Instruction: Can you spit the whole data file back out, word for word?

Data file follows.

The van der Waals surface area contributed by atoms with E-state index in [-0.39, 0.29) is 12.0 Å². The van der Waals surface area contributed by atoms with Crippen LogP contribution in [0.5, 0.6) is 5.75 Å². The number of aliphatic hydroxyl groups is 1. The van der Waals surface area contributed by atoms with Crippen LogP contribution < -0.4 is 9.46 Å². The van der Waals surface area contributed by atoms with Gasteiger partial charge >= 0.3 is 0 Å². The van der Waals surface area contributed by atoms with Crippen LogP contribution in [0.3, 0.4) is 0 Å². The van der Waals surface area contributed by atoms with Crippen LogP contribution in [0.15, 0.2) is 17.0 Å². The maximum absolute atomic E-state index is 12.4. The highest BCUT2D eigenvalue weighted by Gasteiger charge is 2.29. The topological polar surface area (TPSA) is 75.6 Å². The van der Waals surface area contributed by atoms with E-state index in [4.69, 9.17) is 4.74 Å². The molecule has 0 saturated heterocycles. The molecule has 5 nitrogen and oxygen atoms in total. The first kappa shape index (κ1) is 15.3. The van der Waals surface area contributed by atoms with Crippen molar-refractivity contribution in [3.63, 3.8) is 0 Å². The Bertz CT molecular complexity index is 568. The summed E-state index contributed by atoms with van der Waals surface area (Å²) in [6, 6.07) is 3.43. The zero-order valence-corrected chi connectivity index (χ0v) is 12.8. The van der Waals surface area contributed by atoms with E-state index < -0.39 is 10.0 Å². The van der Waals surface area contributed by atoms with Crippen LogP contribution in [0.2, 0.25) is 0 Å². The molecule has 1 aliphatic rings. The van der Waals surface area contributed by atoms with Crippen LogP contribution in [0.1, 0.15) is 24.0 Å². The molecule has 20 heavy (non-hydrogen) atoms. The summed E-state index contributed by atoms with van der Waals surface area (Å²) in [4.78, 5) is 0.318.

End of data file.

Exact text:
The van der Waals surface area contributed by atoms with E-state index in [-0.39, 0.29) is 12.0 Å². The van der Waals surface area contributed by atoms with Crippen LogP contribution in [0.5, 0.6) is 5.75 Å². The number of aliphatic hydroxyl groups is 1. The van der Waals surface area contributed by atoms with Crippen LogP contribution < -0.4 is 9.46 Å². The van der Waals surface area contributed by atoms with Gasteiger partial charge >= 0.3 is 0 Å². The van der Waals surface area contributed by atoms with Crippen LogP contribution in [0.3, 0.4) is 0 Å². The van der Waals surface area contributed by atoms with Crippen LogP contribution in [0.15, 0.2) is 17.0 Å². The maximum absolute atomic E-state index is 12.4. The highest BCUT2D eigenvalue weighted by Gasteiger charge is 2.29. The topological polar surface area (TPSA) is 75.6 Å². The van der Waals surface area contributed by atoms with E-state index in [4.69, 9.17) is 4.74 Å². The molecule has 0 saturated heterocycles. The molecule has 5 nitrogen and oxygen atoms in total. The first kappa shape index (κ1) is 15.3. The van der Waals surface area contributed by atoms with Crippen molar-refractivity contribution in [3.63, 3.8) is 0 Å². The Bertz CT molecular complexity index is 568. The summed E-state index contributed by atoms with van der Waals surface area (Å²) in [6, 6.07) is 3.43. The zero-order valence-corrected chi connectivity index (χ0v) is 12.8. The van der Waals surface area contributed by atoms with E-state index < -0.39 is 10.0 Å². The van der Waals surface area contributed by atoms with Crippen LogP contribution in [0.2, 0.25) is 0 Å². The molecule has 1 aliphatic rings. The van der Waals surface area contributed by atoms with Crippen LogP contribution in [0.1, 0.15) is 24.0 Å². The molecule has 20 heavy (non-hydrogen) atoms. The summed E-state index contributed by atoms with van der Waals surface area (Å²) in [4.78, 5) is 0.318.